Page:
I guess I kind of knew about it as a child growing up, maybe I read it in the Evening Standard one day, and I first started commuting, but actually there was a book called Tunnel Vision which is about a guy that attempts to do it the day before his wedding, and I read this, having recently broken up with a girlfriend, whilst on a plane travelling, and I suddenly realised that I was free to do what I want, and I had a long plane journey to idle away a lot of time, and I happened to have a Tube map on me, and so I spent that plane journey going, “How hard could this be?” and so it germinated from there and (it) turned out it was lot harder than I thought, and it’s not just sitting on trains ‘cause you have to make sort of on-street connections, which involves running, but it grew from there. I read this book, I remember reading about other people doing it, and I just thought I’d have a crack. And I guess it kind of got a little bit addictive, and after I did it once, and we missed out on three stations because the Richmond branch was closed that night ‘cause it was broken, I thought, “Well, I’ve got to do it again!”

Geoff was successful on his seventh attempt:

Geoff Marshall

You have to contact Guinness and tell them that you’re going to do this, Guinness World Records, and they send you the rule sheet and they just require a photo with a time stamp, so you can sit on a train and just pass through it, but, again, it’s not just sitting on trains, ‘cause you have to take photos and you have to write down the time you were there, you have a stopwatch, you have a time, once an hour you have to get an independent witness, which means you literally have to get some random person to sign your log book and say that they saw you at a certain place and time, so that there’s proof that you’re not just making it up!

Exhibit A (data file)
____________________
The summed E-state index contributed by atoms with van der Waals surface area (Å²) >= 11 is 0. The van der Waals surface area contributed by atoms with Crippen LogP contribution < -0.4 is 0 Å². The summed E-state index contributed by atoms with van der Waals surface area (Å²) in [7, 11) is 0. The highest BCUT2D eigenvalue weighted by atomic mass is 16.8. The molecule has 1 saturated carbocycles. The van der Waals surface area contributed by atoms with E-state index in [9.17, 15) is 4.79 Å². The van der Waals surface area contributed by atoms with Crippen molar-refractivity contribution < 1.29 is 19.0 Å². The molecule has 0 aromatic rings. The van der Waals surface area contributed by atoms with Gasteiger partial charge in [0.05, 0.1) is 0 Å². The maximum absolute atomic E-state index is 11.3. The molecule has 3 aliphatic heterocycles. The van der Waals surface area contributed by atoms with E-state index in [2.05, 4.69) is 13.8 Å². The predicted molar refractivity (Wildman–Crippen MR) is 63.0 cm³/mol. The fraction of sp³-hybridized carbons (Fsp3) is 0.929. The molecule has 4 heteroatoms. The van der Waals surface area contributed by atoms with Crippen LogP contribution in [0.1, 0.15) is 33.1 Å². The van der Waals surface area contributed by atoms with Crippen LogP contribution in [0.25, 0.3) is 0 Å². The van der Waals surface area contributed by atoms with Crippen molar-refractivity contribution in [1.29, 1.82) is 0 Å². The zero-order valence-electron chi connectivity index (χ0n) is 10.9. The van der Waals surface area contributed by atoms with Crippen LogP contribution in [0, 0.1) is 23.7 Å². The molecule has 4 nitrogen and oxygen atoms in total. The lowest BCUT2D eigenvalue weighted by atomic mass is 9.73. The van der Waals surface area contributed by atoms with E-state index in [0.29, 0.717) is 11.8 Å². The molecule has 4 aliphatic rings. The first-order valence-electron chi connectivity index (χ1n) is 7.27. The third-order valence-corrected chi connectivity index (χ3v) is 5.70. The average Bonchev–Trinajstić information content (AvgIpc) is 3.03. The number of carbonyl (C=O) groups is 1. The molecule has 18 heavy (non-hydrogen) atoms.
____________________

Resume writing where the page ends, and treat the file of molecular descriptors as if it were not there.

Clearly, the London Underground is a great institution. For the final word we went back to Mike Strevens:

Mike Strevens

It’s almost like a parallel London, really, I think, so many odd little things, quirks, and it’s a kind of London that all of us experience but actually many of us don’t pay attention to very often, because we’re kind of just drifting through the spaces that we’re kind of... we’re often very busy or thinking about something else, we just kind of don’t really pay much attention to them, but when we do we notice that there’s a whole exciting sort of world down there, really, beautiful architecture, and London wouldn’t be London without its Tube, I don’t think. I think people who visit London see it as (being) as fascinating as Trafalgar Square or Buckingham Palace, I think, you know, so it’s very much part of London’s identity.


For more about Michael Strevens’ Tube270 project on Instagram go to: http://instagram.com/tube270 or search for @tube270. He publishes his other London photography as @mike_n5.

For more about Jay Foreman and his songs, go to: www.youtube.com/user/jayforeman51 Or: www.jayforeman.co.uk  Twitter: @jayforeman

For more about Geoff Marshall and his apps, go to: www.geofftech.co.uk/tube Twitter: @geofftech www.stationmasterapp.com


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Geek, geeky. Mentre la parola nerd è entrata nella lingua italiana, la parola geek (che è più attuale) non è ancora così usata. Un geek è una persona (solitamente maschio) che ha una grande capacità tecnologica oppure un hobby un po’ ossessivo, ma che è meno abile nei rapporti sociali. Ovviamente i nostri simpatici intervistati non sono veramente geek: li abbiamo chiamati così per scherzo.  

Circle Line pub crawl. Il giro dei pub sulla Circle Line. Il pub crawl è un giro dei pub ed è un’attività tipicamente britannica: si comincia in un pub, si beve una birra, e poi si passa ad un altro pub. Il verbo to crawl significa letteralmente camminare a quattro zampe, ma anche andare molto lentamente. Il concetto è che in un pub crawl, dopo la quinta birra, si tende a strisciare. Crawl è anche lo stile libero del nuoto.

That can end up quite messy.
Può finire male. Mess significa disordine, “casino” mentre l’aggettivo è messy. Si dice anche messy divorce per un divorzio complicato che fa male a tutti gli interessati. Qui Mike Strevens intende dire che alcuni dei pub crawlers finiscono per vomitare nella metropolitana!

The Tube. Il Tubo: è un termine slang, ma ormai quasi ufficiale, per indicare la metropolitana londinese. Non si usa per quelle delle altre città del mondo.